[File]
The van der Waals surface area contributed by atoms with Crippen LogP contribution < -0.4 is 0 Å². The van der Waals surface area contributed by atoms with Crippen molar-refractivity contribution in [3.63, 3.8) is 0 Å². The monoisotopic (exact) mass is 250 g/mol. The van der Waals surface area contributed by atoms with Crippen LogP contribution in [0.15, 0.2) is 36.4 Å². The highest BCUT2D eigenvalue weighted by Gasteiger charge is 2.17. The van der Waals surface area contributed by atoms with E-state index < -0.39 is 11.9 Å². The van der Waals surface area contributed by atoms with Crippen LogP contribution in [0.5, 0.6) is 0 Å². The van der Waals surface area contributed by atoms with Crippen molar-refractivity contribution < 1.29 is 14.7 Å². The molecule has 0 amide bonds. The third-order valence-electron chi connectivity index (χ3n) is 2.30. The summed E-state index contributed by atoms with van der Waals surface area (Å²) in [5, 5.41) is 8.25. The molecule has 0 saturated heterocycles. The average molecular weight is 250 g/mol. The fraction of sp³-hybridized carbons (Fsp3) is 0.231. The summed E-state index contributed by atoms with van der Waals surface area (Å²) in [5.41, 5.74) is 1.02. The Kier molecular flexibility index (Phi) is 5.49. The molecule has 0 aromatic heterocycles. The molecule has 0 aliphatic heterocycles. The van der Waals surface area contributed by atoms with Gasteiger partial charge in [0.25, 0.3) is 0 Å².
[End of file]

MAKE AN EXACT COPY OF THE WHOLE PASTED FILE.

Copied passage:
The van der Waals surface area contributed by atoms with Crippen LogP contribution < -0.4 is 0 Å². The van der Waals surface area contributed by atoms with Crippen molar-refractivity contribution in [3.63, 3.8) is 0 Å². The monoisotopic (exact) mass is 250 g/mol. The van der Waals surface area contributed by atoms with Crippen LogP contribution in [0.15, 0.2) is 36.4 Å². The highest BCUT2D eigenvalue weighted by Gasteiger charge is 2.17. The van der Waals surface area contributed by atoms with E-state index < -0.39 is 11.9 Å². The van der Waals surface area contributed by atoms with Crippen LogP contribution in [0.5, 0.6) is 0 Å². The van der Waals surface area contributed by atoms with Crippen molar-refractivity contribution < 1.29 is 14.7 Å². The molecule has 0 amide bonds. The third-order valence-electron chi connectivity index (χ3n) is 2.30. The summed E-state index contributed by atoms with van der Waals surface area (Å²) in [5, 5.41) is 8.25. The molecule has 0 saturated heterocycles. The average molecular weight is 250 g/mol. The fraction of sp³-hybridized carbons (Fsp3) is 0.231. The summed E-state index contributed by atoms with van der Waals surface area (Å²) in [5.41, 5.74) is 1.02. The Kier molecular flexibility index (Phi) is 5.49. The molecule has 0 aromatic heterocycles. The molecule has 0 aliphatic heterocycles. The van der Waals surface area contributed by atoms with Gasteiger partial charge in [0.25, 0.3) is 0 Å².